During the time I spent in Alaska I was able to enjoy a lot of salmon, especially smoked salmon, but it wasn’t until becoming a Master Food Preserver that I attempted to make smoked salmon myself. It’s not terribly hard, but you do of course need a smoker, some wood chips, and some patience. To make sure it’s done safely, a good thermometer, and preferably one you can leave inside the fish like this one, is also important. Now if you love smoked salmon as much as us, you know how expensive it is to buy, so gather up some gear and try it yourself. Also check out the publication on this topic PNW 238 Smoking Fish at Home – Safely and if you want to can your fish, check out Canning Smoked Fish at Home for how to safely can home smoked fish.
Here’s how it’s done. First, brine your fish in a salt water brine. If you want a sweet or spicy brine, you can certainly also add some brown sugar, spices, or whatever at this point, but salt is the key ingredient to help get the fish to dry out. The extension publication recommends a brine of 7 parts water, to one part salt to ensure enough salt in the final product. Place your fish in a single layer in a shallow pan, mix the salt and water (and whatever else you want to add) in a separate bowl, and pour it over your fish to completely submerge it in brine.
Large pieces of fatty fish require the longest brine; smaller, leaner fish require less brine time. I brined the salmon (in the fridge) for close to two hours, as they were fairly large fillets. After the brine time completes, rinse the fish lightly, and leave it out to dry. You want a pellicle to form on the fish, which is basically a tacky clear film on the surface, because this will absorb in the smoke flavour much better than if we began smoking right away. It also helps to prevent spoilage. Placing the fish in front of a fan can speed up the process, but you’ll want to leave it for about an hour.
When you are getting a good pellicle, start up your smoker. We used a Smoke Hollow smoker like this one but others function similarly. Follow the manufacturers instructions, but basically there is usually one tray that you fill with water and another that you fill with wood chips. Use hard woods for smoking, as soft woods will leave an undesirable flavour on the fish. Fill these and start the smoker on a low temperature to start getting some smoke going.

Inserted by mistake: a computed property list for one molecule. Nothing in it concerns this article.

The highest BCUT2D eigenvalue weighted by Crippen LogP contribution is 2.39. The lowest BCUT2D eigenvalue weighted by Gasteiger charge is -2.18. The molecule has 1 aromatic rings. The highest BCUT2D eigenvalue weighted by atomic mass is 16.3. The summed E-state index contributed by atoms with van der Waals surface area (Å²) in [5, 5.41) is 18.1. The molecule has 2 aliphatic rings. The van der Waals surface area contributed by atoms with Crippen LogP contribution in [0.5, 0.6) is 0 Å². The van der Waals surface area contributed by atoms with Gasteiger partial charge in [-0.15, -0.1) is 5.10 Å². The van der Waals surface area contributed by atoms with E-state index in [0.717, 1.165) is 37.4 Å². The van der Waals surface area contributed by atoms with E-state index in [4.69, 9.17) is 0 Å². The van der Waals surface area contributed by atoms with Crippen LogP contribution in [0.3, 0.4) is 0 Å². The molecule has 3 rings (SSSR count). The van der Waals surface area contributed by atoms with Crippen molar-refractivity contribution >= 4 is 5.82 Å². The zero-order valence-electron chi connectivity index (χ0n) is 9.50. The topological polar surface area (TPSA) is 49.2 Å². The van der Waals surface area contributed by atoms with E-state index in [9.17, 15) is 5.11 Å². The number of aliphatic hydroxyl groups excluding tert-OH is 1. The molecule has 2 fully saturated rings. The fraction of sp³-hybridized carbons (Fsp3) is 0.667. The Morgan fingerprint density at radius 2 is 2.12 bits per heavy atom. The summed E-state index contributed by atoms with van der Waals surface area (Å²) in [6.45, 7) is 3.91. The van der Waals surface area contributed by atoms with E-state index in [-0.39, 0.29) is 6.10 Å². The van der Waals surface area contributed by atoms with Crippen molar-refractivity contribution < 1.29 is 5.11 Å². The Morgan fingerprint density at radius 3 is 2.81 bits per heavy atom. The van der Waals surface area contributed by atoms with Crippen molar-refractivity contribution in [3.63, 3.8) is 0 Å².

Place the racks full of fish into the smoker and close the door. Keep the heat around 90 F, bascially you want it hot enough that it is producing smoke, but not so hot that you are just cooking the fish. We want to first smoke it, then cook it. Smoke the fish for up to 2 hours at these low temperatures, and then increase the temperature of the smoker to between 200 – 225 F. To ensure your fish is safely cooked, we want to reach an internal temperature of 150-160 F and hold it there for 30 minutes. Now is the time you want your thermometer in the thickest piece of fish, on the top shelf where it’s coolest, and make sure you hit that temp. It’s nice to have one with a cord or long stem so you can feed it through the vent hole in the smoker and not have to open the door to continually check the temp. If you have a thermometer that alarms when you hit your set temperature, then even better! Hit that temp and maintain for 30 minutes.
Now your salmon is done! Take it out and give it a taste. Deeeeelish! Refrigerate the fish for up to two weeks, or freeze for long term storage.
To maintain the best quality product, vacuum seal your delcious bounty using a product like a Food Saver. I finally invested in one this year when Costco was having a sale since I now have a good sized freezer, and it’s really helping me maintain my food quality! mmm. Now this has made me hungry, off to make some salmon dip.
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